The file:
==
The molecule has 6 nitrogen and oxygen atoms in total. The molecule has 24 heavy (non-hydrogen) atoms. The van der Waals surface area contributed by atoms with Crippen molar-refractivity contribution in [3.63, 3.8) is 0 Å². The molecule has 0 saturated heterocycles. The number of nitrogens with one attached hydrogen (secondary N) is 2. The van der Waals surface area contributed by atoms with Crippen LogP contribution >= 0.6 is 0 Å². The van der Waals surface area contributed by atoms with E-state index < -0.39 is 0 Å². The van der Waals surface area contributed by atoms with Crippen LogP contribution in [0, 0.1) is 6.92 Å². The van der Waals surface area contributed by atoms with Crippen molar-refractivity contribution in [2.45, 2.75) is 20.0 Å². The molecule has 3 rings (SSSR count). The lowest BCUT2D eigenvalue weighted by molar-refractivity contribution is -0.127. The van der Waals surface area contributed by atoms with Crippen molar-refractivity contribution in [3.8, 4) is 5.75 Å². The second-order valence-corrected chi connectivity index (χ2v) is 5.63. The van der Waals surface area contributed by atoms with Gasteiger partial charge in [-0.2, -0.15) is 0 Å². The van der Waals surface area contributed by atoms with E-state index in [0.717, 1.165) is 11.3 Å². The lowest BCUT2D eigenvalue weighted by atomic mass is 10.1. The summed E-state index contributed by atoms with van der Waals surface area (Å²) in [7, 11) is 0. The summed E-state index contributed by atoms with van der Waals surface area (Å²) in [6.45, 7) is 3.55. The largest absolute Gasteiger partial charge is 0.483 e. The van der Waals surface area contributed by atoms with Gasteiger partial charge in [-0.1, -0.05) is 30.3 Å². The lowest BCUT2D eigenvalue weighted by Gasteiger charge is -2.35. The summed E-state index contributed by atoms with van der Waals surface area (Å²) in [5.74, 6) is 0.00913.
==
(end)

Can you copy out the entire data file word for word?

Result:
The molecule has 6 nitrogen and oxygen atoms in total. The molecule has 24 heavy (non-hydrogen) atoms. The van der Waals surface area contributed by atoms with Crippen molar-refractivity contribution in [3.63, 3.8) is 0 Å². The molecule has 0 saturated heterocycles. The number of nitrogens with one attached hydrogen (secondary N) is 2. The van der Waals surface area contributed by atoms with Crippen LogP contribution >= 0.6 is 0 Å². The van der Waals surface area contributed by atoms with E-state index < -0.39 is 0 Å². The van der Waals surface area contributed by atoms with Crippen LogP contribution in [0, 0.1) is 6.92 Å². The van der Waals surface area contributed by atoms with Crippen molar-refractivity contribution in [2.45, 2.75) is 20.0 Å². The molecule has 3 rings (SSSR count). The lowest BCUT2D eigenvalue weighted by molar-refractivity contribution is -0.127. The van der Waals surface area contributed by atoms with Crippen molar-refractivity contribution in [3.8, 4) is 5.75 Å². The second-order valence-corrected chi connectivity index (χ2v) is 5.63. The van der Waals surface area contributed by atoms with Gasteiger partial charge in [-0.2, -0.15) is 0 Å². The van der Waals surface area contributed by atoms with E-state index in [0.717, 1.165) is 11.3 Å². The lowest BCUT2D eigenvalue weighted by atomic mass is 10.1. The summed E-state index contributed by atoms with van der Waals surface area (Å²) in [7, 11) is 0. The summed E-state index contributed by atoms with van der Waals surface area (Å²) in [6.45, 7) is 3.55. The largest absolute Gasteiger partial charge is 0.483 e. The van der Waals surface area contributed by atoms with Gasteiger partial charge in [-0.1, -0.05) is 30.3 Å². The lowest BCUT2D eigenvalue weighted by Gasteiger charge is -2.35. The summed E-state index contributed by atoms with van der Waals surface area (Å²) in [5.74, 6) is 0.00913.